“Leadership is the capacity to translate vision into reality.” – Warren Bennis, American scholar, organisational consultant and author
One of the major tasks of team leaders is to bring diverse individuals together to work towards a common goal. The biggest challenge is to sustain the team, keep it productive and prevent any kind of toxic element from rooting in. Regardless of how good you are at managing an office team, if you have been recently assigned to lead a team of remote employees, you need to understand that traditional managerial tactics are not going to work here. It’s time that you bring some major changes in your leadership approaches to get things done virtually, and successfully.
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While working remotely is becoming practical, popular, and competitive, the need for companies to hire managers who have the understanding and capability of managing mobile employees has dramatically increased in the last couple of years. But making such a big transition often comes off as a challenge for managers following a traditional leadership approach. Here are three horrible mistakes that traditional managers make when leading a remote team and how they can best avoid them:
While it is fine to track the activities of your virtual employees, overdoing it is a big no. There’s a reason why some people choose freelance careers over their corporate jobs, and being a manager of a virtual team, it is your responsibility, rather duty, to respect their need for freedom to work at their own pace. But if you still want to know whether your virtual employees have started working on the assigned task and what strategy or path they have decided to follow, you can always schedule a call to discuss matters. Make sure to keep the flow of calls and email interactions as low as you can. Dictating each and every step is the last you want to do with your virtual team members. As rightly said by Ken Kesey, the author of One Flew over the Cuckoo’s Nest, “You don’t lead by pointing and telling people some place to go. You lead by going to that place and making a case.” Sometimes, it is good to let your employees take some control. With remote employees, trust is the biggest factor to propel a lasting relationship.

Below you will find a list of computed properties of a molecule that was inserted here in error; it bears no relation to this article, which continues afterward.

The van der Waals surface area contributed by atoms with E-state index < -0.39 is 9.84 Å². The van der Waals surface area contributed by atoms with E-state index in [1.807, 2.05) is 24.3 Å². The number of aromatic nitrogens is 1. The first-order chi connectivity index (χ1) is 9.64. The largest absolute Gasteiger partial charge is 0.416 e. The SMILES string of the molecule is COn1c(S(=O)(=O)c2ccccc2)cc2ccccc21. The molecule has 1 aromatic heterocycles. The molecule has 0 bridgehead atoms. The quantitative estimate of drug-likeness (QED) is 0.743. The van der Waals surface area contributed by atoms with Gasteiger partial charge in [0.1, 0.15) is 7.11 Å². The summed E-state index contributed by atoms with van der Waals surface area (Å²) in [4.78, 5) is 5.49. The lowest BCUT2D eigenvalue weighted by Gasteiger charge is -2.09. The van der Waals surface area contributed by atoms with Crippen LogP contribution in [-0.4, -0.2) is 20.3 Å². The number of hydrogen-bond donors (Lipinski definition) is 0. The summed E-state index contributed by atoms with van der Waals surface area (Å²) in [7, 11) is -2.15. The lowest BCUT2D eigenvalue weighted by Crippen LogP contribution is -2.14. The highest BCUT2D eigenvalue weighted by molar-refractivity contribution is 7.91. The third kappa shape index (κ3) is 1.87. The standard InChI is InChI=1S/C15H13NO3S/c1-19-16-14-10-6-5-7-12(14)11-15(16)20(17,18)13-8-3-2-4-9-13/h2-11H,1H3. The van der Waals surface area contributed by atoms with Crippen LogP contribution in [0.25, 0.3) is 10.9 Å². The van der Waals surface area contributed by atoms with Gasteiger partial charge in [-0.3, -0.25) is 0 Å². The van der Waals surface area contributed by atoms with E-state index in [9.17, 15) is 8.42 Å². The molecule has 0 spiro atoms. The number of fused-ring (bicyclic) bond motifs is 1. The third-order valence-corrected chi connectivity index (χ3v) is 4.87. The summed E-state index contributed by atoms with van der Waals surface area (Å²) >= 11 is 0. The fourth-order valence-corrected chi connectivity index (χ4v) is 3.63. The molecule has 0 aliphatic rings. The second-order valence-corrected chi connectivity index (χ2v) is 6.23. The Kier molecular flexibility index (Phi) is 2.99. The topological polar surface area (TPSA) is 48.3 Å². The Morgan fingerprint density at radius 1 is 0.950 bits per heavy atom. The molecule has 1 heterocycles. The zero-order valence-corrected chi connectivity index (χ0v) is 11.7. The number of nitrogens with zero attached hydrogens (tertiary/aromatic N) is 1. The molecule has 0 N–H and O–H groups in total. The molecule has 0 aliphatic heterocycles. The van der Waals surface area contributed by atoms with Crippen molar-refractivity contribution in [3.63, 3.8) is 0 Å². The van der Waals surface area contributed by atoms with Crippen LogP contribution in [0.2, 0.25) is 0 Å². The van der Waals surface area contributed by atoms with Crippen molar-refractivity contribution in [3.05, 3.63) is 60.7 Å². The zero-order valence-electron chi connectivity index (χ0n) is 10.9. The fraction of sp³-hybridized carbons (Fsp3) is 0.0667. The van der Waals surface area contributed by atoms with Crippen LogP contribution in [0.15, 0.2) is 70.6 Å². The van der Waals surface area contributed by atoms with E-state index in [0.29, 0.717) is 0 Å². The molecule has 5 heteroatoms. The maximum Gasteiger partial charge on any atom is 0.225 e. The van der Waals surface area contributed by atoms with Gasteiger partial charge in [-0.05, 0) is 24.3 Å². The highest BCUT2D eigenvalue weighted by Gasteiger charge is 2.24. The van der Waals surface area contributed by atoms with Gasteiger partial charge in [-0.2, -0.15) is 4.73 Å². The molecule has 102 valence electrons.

In a physical office, you can sometimes take the chance of going vague with your expectations and instructions about a new project as there’s always a scope of improvement on the job. But when it comes to remote employees, this can prove to be a blunder. As soon as you receive the new project, sit down for a while and think about the best practice to share instructions of work with your remote team. It is advised to create a self-explanatory framework that elaborates the scope of work and deadlines for each and every member of the team. Make sure you mention step by step procedure for each task along with the details on reference work, if any, for better clarity of expectations.
Poor communication with virtual employees is one of the biggest and most common mistakes made by traditional managers. While it is imperative to have a healthy communication at all levels in a workplace, often remote team managers neglect this facet when it comes to dealing with virtual employees. Avoiding interaction with your remote team could cause unresolved issues and concerns to fester. On the other hand, failure to communicate important information in a timely manner can negatively impact the performance of the team, or even worse, lead to immense wastage of time. How can you avoid it? Be clear in sharing your vision and arrange meetings before beginning any new project. Use this opportunity to understand to identify different personalities in your team and evaluate their strengths. Be sure to provide an update on the needs of the business and provide clarification for all team members.
Being prepared to take up the role of a remote team manager can help you avoid these three common mistakes and foster better virtual communication.